Suicidal? Ask for help and lose your shot at a degree

After every suicide of a high-profile person, the single piece of advice rises to an almost unimaginable decibel: Just ask for help.

That can get you tossed out of college.

The New York Times reports today on a class action lawsuit accusing Stanford University of discriminating against students with mental health issues by coercing them into taking leaves of absence.

Taking a leave of absence to get help isn’t a bad idea, but it’s a fine line between referring students to help and shunning them.

“It may be paternalistic, but it’s actually for the student’s own good, to get them out of the jam that’s occurred that’s leading to their inability to function,” one expert tells the Times.

“Only half of college students experiencing a mental health crisis seek help, largely due to the justified fear of stigma and negative consequences,” the lawsuit says. “Too often, universities respond to disability-related behavior with exclusion, blame and draconian measures such as a forced leave of absence.”

“The law is unsettled,” said Karen Bower, a lawyer who has represented students suing universities for making them take mental health leaves. “‘Disruption’ is the new buzzword. Universities have claimed that students who use too many resources, inform friends of suicidal ideation or require wellness checks have all disrupted the campus or campus operations.”

The Stanford lawsuit says that students who were placed on leave were effectively banished from the university and stripped of their privacy and autonomy. Their own doctors were second-guessed by the university’s, the suit says, and the students were required to immediately withdraw from all classes, programs and housing. To return to campus, they had to write personal statements “accepting blame” for their behavior.

The consequences of taking a leave for a student in crisis can be dire. Students may lose touch with the friends they rely on, and find themselves isolated and ashamed. Some who were made to take leaves have tried to kill themselves at home. At the very least, they will graduate months or even years late.

Stanford says it “cares deeply” about its students, but refused to talk about cases cited in the report,citing privacy issues.

But there’s a heavy-handedness in the report that betrays the discrimination behind the treatment of mental health issues, even as people are increasingly willing to talk about them, confront them, and not be ashamed of them.

Lark Trumbly, a former student at Stanford, is more ambivalent about being sent home. Her freshman year, she passed out on the bathroom floor of her dormitory from a mix of pills and alcohol. A dean visited her at the hospital and told her that “students in my situation tend not to succeed at Stanford,” Ms. Trumbly, 23, said.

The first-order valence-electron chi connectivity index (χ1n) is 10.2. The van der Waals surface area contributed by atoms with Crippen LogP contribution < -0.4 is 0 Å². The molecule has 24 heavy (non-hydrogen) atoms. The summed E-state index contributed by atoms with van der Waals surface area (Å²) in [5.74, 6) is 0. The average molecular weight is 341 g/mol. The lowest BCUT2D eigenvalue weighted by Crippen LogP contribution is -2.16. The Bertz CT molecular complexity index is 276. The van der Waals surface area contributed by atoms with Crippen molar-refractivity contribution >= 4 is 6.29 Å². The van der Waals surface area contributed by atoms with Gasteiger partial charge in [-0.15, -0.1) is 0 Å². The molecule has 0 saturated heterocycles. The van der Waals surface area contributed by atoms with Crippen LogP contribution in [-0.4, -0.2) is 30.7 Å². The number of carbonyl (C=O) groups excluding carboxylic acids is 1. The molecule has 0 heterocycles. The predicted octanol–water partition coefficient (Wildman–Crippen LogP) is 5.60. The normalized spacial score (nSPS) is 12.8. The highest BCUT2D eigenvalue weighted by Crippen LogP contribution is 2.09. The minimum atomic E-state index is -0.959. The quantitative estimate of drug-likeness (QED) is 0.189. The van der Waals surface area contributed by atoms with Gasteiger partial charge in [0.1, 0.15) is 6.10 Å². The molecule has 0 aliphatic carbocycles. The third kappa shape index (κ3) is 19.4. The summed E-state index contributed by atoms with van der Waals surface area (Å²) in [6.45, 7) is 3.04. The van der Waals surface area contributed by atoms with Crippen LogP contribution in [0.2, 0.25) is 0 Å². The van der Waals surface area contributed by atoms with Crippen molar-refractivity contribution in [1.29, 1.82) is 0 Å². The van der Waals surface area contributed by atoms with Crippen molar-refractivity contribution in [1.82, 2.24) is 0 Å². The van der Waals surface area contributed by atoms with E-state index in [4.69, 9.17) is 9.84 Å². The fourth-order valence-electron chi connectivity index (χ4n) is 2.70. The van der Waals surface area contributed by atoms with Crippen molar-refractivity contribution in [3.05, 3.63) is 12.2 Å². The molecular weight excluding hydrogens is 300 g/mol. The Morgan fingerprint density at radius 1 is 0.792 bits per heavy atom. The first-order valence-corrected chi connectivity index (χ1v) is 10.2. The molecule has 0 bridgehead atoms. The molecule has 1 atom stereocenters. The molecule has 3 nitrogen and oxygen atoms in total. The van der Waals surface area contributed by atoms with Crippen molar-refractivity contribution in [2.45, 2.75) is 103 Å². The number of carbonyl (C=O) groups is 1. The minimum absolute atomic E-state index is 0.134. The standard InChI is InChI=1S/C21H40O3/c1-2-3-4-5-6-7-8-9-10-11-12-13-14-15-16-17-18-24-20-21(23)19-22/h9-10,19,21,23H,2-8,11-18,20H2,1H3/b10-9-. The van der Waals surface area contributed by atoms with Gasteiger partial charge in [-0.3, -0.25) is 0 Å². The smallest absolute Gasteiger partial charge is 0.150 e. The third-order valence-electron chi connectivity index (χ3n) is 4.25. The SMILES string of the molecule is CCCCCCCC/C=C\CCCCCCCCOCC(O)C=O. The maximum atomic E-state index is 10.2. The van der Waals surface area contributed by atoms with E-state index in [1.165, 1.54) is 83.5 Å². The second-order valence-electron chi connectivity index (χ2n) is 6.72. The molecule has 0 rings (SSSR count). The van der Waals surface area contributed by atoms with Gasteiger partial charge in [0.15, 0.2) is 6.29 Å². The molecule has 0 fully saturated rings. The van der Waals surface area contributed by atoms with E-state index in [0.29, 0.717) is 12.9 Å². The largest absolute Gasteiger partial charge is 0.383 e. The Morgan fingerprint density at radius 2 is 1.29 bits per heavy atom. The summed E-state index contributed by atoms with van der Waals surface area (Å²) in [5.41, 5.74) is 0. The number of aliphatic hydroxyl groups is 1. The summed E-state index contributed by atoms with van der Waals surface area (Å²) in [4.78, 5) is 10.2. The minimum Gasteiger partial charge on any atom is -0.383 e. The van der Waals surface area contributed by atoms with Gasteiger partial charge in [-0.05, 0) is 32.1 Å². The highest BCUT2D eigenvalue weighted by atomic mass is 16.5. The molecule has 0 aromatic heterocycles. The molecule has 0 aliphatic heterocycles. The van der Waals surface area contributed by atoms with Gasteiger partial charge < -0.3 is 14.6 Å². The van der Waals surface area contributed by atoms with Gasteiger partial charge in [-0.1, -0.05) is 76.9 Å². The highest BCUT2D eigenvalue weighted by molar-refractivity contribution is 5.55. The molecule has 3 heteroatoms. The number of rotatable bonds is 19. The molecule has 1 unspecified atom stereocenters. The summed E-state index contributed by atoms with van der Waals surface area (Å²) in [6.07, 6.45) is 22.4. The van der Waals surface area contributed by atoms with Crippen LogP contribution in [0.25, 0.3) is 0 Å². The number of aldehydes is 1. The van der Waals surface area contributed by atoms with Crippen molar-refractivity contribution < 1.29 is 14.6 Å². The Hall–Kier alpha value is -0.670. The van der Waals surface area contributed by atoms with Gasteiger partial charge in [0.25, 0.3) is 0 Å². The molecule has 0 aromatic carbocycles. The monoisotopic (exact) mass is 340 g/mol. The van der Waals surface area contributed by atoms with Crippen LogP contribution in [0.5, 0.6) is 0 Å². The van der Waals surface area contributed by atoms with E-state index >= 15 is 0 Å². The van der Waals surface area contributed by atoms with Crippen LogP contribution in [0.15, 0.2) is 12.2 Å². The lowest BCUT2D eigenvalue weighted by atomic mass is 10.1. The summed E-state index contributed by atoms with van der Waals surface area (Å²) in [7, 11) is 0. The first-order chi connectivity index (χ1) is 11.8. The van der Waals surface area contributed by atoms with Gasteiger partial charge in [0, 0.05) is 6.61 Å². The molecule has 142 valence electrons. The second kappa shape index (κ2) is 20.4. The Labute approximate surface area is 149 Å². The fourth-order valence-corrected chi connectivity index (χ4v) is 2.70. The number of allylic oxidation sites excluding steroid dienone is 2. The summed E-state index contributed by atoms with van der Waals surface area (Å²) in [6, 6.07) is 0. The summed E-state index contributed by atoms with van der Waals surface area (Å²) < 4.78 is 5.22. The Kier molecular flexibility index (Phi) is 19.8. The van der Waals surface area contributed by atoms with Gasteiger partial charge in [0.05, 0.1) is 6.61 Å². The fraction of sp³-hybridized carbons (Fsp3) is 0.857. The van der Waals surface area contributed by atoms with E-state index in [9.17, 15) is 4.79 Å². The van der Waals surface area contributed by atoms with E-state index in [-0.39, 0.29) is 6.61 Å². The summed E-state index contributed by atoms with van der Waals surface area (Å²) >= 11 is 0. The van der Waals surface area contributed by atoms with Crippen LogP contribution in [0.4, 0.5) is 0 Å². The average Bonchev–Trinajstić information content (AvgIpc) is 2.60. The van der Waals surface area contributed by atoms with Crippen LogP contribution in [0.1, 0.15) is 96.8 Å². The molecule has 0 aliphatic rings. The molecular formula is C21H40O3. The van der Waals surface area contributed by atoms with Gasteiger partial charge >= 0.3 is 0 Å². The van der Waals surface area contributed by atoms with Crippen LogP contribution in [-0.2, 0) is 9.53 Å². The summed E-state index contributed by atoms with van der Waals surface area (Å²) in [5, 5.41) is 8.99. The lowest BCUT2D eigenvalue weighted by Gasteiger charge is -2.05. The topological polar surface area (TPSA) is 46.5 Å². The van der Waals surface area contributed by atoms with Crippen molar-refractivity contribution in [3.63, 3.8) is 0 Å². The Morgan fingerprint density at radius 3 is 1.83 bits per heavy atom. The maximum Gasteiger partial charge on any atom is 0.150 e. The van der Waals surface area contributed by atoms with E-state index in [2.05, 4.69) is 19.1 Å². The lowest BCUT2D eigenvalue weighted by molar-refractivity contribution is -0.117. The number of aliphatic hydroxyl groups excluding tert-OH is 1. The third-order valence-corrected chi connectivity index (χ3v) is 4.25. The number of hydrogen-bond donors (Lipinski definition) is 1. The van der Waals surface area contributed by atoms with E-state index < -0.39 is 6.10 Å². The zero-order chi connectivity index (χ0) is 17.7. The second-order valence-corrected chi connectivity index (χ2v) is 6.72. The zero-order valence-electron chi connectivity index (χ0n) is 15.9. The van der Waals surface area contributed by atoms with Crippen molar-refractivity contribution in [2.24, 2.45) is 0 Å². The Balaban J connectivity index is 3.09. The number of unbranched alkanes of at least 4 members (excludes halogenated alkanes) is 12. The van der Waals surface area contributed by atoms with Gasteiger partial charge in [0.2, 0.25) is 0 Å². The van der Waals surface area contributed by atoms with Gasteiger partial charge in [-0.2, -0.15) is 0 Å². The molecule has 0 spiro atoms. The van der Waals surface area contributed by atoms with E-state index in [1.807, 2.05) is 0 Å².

Her freshman housing was revoked, and she was told that if she was not living on campus she could not take classes, so she would have to take a leave, she said.

Going home to Sacramento was a disaster. Feeling isolated and bored, she tried to kill herself again. Stanford did not know about that attempt, and she was allowed to return. But after a sexual assault, she began cutting herself, she said, and was sent home again.

The second leave was better. She returned to Stanford later, got a degree in psychology and is now a mental health activist.

“I just wish I could have done it on my own terms,” she tells the Times.

“It’s a horrible practice because it discourages students from getting the help they need,” said Attorney Bower.

At any given time, about 5 to 10 percent of people on campus have suicidal thoughts. Are they going to kick them all out?

How well colleges take care of their students is going to be an increasingly important question because treatment and medication are allowing more high schoolers to go off to college in the first place.

Typically, the Times’ comment section is full of people who have it all figured out, interrupted occasionally by those closest to the problem and most educated about it, who acknowledge they don’t.

As a doctor, I find this sad article an alarm for the things that are very wrong about today’s increasingly stressful adolescence. I went to a highly selective college in 1960. At that time it wasn’t mandatory to be the editor, president, or captain of everything. I had not built houses for the destitute in the third world, started a high tech business, or written a best-seller.

Certainly, I’ve been blessed with normal mental health, but my stresses were ordinary and quite manageable. These days, college admission, and childhood generally, demand excellence in all aspects of life. How could the unreality of that not bring many to despair? And once in that unhappy state, the student’s institution is not allowed to contact the parent.

My goodness, how many 17 year olds can deal with all this without experiencing at least important anxiety? Colleges should challenge, but they shouldn’t kill.

(h/t: Paul Tosto)